Since starting The Legend of Zelda: Tears of the Kingdom, I’ve lost count of the number of times I’ve said some combination of the words, “That probably wasn’t the way I was supposed to do it.” I’ve scaled mountains, catching my breath at barely-there ledges, and I’ve waded the entire length of a river to keep cool rather than dress appropriately for the Gerudo Desert’s unrelenting heat. I’ve pieced together bits and bobs, springs and stabilizers, and bombs and batteries to circumvent challenges, and desperately hit Ascend whilst running through barren rooms in hopes a shallow ceiling or narrow lip might grant me passage to the area above. There have been times my antics felt clever, and other times where they felt foolish. Wrong. Deceitful, even.
I find myself thinking this way a lot–throughout dungeons, as I fling myself through the air, when I assemble rickety vehicles–but I grapple with these feelings the most in shrines. It is in these sterile chambers that my tendencies to overthink, underthink, and second-guess myself rear their heads like Lynels. When I accomplish something in a way that feels right, I worry I lack the creativity and inventiveness seemingly everyone else who plays this game has. When it takes me a bit more time, or I conjure up a more roundabout solution, my victory comes with a peculiar sense of shame. And when I simply can’t figure it out and am forced to leave? The feeling then is failure. And of course all these feelings and judgments are all just in my head, but like all things that are just in our heads, they eat at me a bit.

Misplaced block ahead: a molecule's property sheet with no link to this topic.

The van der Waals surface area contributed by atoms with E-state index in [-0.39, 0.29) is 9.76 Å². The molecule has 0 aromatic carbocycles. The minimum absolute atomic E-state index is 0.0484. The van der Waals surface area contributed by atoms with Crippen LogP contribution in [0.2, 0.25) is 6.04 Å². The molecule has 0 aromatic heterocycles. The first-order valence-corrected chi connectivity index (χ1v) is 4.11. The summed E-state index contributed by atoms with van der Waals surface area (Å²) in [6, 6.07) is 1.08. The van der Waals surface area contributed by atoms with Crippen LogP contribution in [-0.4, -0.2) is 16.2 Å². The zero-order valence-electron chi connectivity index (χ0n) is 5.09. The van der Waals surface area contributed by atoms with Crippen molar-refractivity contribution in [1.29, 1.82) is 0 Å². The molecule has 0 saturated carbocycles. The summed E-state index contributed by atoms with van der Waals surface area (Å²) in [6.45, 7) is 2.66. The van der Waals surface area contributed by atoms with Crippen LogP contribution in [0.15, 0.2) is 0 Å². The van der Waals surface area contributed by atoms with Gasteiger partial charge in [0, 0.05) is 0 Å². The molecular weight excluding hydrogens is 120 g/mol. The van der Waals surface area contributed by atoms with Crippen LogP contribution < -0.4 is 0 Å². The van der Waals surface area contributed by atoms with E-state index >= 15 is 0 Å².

Tears of the Kingdom is hardly the first game to inspire these feelings. When I played Elden Ring last year, I remember regretting my decision to even purchase it when I struggled with the first boss fight. Yet, after I had persevered, sunk over 100 hours exploring the Lands Between, and beat one of the game’s most difficult bosses with relative ease, I found every possible way to discredit what I had accomplished. I got lucky, I told myself. My spirit ashes did the heavy lifting.
However, with Tears of the Kingdom I’ve started to realize just how much this bleak mentality extends beyond my Switch screen and controls every aspect of my life. For example, when I got this position at GameSpot–after years of enduring, writing, and pouring myself into games and my work–I felt like I had cheated. Like there must have been an error in some paperwork somewhere that led to this moment because nothing I had done could have resulted in this. In fact, I was quick to add up all the things I had done “wrong” in life, or were “wrong” with me. I began to mentally wrangle a long list of people I deemed more qualified for my job, as if they were witnesses I would soon have to call upon. It was as if I were preparing to go to trial against myself, something I now realize I do just about every day.
Link and Zelda explore underneath Hyrule Castle.
In short, I have a very bad habit of demolishing myself with unfavorable comparisons–of looking at my peers and chastising myself for not being as smart, attractive, or at the same place in my life or career. And I do this all while not taking into account our very different life circumstances or the many wonderful parts of my life and being. But the more hours I pour into Tears of the Kingdom, the more I begin to second-guess my propensity to, well, second-guess. Instead, I’ve begun to appreciate my resourcefulness and the liberation that comes with creating my own path.